the action or process of improving something until it is faultless or as faultless as possible.
Bear with me here: Comparing the views of the man who brought us “Off the Wall” with the opinions of the author of “Infinite Jest” may not seem like an obvious choice. However, Michael Jackson and David Foster Wallace were in similar spots career-wise when they shared their thoughts on perfection.
At the time of his interview, Jackson, 21, had just released his album “Off the Wall,” and people were going crazy for “Don’t Stop ‘Til You Get Enough.”
But despite the album’s success, Jackson admitted to interviewer John Pidgeon that a No. 1 hit isn’t enough for him:
I do believe deeply in perfection. I’m never satisfied. I’ll cut a track or something and I come home and I say: “No, that’s not right. We gotta to do it over. It’s not right.” And then go back and back and back. Then when it’s finally out, you say: “Darn it. I should have done this.” It’s No. 1 on the charts [and] you’re still screaming about what you should have done. If you’re satisfied with everything, you’re just going to stay at one level and the world will move ahead.
When Wallace, 34, sat down for his interview he had just released “Infinite Jest,” his much-revered 1,079-page, three-pound novel. Wallace — lover of the footnote and self-proclaimed “grammar Nazi” — shared that he had grappled with perfection in his younger years.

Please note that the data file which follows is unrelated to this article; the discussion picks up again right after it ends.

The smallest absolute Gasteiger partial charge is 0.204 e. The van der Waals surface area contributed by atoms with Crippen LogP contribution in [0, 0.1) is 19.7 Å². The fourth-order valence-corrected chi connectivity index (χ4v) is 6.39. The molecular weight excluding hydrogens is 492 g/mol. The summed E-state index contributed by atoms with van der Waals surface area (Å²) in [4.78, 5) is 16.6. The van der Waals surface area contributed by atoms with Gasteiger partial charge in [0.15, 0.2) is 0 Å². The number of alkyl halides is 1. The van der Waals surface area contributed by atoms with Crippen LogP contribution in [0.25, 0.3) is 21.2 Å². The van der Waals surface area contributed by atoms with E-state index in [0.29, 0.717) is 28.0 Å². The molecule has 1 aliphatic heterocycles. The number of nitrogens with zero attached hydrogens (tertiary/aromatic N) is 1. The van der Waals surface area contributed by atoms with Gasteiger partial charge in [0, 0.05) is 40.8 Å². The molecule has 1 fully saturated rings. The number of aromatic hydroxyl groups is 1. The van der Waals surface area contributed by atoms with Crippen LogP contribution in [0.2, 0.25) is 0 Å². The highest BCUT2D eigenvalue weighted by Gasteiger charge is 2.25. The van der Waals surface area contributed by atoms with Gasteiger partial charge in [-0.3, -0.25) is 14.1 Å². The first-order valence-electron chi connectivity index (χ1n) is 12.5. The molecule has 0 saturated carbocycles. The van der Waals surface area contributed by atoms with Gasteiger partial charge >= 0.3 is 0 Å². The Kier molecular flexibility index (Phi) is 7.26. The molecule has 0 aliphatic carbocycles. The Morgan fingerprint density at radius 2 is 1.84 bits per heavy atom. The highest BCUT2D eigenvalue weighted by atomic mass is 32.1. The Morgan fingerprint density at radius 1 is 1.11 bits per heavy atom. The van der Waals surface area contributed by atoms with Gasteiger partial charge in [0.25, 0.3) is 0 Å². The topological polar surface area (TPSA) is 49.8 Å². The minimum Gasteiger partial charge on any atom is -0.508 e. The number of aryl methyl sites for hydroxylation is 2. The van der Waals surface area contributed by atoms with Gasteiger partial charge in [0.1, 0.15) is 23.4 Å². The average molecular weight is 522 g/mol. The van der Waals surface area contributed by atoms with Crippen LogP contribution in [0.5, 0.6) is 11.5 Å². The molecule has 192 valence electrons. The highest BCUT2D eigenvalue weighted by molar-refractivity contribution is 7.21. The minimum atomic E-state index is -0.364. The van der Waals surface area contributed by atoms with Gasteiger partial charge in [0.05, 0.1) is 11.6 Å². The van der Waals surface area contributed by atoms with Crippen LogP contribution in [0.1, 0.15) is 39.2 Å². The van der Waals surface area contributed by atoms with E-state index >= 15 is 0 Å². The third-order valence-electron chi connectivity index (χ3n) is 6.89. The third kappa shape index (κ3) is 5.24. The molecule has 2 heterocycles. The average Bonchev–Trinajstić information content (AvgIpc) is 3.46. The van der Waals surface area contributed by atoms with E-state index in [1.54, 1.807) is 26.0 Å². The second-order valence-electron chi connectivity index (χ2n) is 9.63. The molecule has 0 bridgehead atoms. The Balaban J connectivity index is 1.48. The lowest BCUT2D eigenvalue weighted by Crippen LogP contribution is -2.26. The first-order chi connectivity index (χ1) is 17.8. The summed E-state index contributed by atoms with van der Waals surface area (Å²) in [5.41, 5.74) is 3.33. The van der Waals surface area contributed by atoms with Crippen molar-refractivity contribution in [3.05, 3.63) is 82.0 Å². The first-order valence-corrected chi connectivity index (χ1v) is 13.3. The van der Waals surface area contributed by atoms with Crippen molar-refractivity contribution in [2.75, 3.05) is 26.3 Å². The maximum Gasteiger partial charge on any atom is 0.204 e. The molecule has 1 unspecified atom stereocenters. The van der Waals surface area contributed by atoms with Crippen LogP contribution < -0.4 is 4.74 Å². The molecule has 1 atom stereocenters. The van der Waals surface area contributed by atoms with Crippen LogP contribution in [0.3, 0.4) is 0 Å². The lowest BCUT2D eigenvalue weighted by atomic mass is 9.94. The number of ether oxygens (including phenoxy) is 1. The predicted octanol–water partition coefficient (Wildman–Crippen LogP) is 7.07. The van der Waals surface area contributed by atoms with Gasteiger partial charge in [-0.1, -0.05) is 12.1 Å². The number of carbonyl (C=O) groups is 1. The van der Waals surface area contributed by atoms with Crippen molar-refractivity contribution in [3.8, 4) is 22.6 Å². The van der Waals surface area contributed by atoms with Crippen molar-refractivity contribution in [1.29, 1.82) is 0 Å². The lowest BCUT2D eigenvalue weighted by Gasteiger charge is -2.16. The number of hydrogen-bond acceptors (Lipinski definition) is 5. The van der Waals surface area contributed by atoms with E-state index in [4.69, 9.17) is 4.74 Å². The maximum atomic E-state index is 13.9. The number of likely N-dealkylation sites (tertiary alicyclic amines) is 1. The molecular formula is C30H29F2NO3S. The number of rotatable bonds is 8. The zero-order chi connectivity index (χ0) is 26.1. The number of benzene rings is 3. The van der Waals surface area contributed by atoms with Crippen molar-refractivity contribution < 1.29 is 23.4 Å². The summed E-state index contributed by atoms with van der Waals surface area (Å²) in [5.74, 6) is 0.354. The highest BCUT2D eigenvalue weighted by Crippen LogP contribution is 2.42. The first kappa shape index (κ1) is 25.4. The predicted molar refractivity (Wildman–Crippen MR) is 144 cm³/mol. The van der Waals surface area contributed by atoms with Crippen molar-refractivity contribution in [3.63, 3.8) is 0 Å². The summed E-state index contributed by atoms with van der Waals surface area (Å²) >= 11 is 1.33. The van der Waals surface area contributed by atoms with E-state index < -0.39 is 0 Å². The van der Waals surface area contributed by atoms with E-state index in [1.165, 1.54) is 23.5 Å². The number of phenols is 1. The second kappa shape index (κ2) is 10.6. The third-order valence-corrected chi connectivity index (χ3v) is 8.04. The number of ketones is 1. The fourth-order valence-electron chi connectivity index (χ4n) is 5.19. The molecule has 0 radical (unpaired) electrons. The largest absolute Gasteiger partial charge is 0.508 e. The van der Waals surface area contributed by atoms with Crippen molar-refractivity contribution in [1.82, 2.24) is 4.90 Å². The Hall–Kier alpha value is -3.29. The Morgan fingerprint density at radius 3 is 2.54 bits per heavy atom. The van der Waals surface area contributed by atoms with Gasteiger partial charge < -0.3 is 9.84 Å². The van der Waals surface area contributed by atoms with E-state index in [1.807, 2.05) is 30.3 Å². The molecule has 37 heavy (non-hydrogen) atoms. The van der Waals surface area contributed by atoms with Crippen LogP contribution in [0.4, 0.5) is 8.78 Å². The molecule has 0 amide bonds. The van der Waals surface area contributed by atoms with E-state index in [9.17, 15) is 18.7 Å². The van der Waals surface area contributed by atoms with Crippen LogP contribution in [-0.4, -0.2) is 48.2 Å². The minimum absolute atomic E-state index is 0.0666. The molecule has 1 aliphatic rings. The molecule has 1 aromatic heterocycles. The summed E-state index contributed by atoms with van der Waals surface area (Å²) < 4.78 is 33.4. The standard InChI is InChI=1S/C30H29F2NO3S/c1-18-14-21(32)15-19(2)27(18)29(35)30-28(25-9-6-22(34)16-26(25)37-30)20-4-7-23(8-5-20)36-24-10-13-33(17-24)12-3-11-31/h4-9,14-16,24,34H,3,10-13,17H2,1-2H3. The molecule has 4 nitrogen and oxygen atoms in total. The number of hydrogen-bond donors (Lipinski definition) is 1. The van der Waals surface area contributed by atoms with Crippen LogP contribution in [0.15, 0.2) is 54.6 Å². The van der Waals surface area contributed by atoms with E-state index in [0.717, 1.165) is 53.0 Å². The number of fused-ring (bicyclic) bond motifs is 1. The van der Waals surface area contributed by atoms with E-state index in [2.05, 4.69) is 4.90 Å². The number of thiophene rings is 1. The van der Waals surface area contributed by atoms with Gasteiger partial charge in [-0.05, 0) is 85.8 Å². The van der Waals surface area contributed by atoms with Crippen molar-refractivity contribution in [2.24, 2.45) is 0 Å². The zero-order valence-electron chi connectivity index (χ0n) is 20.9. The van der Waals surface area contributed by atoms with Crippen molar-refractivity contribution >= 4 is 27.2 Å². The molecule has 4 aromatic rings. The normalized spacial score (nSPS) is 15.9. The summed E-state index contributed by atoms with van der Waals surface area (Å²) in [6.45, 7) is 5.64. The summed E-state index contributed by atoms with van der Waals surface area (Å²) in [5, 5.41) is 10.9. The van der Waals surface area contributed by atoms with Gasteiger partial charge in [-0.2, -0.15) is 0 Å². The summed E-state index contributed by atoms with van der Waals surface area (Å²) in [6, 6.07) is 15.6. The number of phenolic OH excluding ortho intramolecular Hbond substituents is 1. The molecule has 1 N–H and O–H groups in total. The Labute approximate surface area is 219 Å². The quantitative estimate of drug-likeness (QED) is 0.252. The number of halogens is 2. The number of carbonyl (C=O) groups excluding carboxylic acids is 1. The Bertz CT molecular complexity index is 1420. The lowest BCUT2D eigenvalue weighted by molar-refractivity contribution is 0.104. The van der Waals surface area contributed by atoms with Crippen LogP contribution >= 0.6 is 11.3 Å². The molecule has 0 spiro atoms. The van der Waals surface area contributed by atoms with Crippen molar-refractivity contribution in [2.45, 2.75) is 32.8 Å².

He told interviewer Leonard Lopate:
You know, the whole thing about perfectionism. The perfectionism is very dangerous, because, of course, if your fidelity to perfectionism is too high, you never do anything. Because doing anything results in– It’s actually kind of tragic because it means you sacrifice how gorgeous and perfect it is in your head for what it really is. And there were a couple of years where I really struggled with that.
So we have two artists, both at high points in their careers, with competing views on the role perfectionism played in getting them there. Jackson attributes his success to being a perfectionist. It keeps him from getting stuck “at one level.” Wallace, on the other hand, has said so long to his perfection fixation; he’s learned to accept his work’s flaws in order to continue making work.
Who has the best grasp on perfection is no doubt a matter of opinion. I, for one, know that if I was hung up on perfection, this post would have never made it out of Google Docs. I’m definitely Team Wallace on this one.
Jackson or Wallace? Whose view of perfection most matches yours?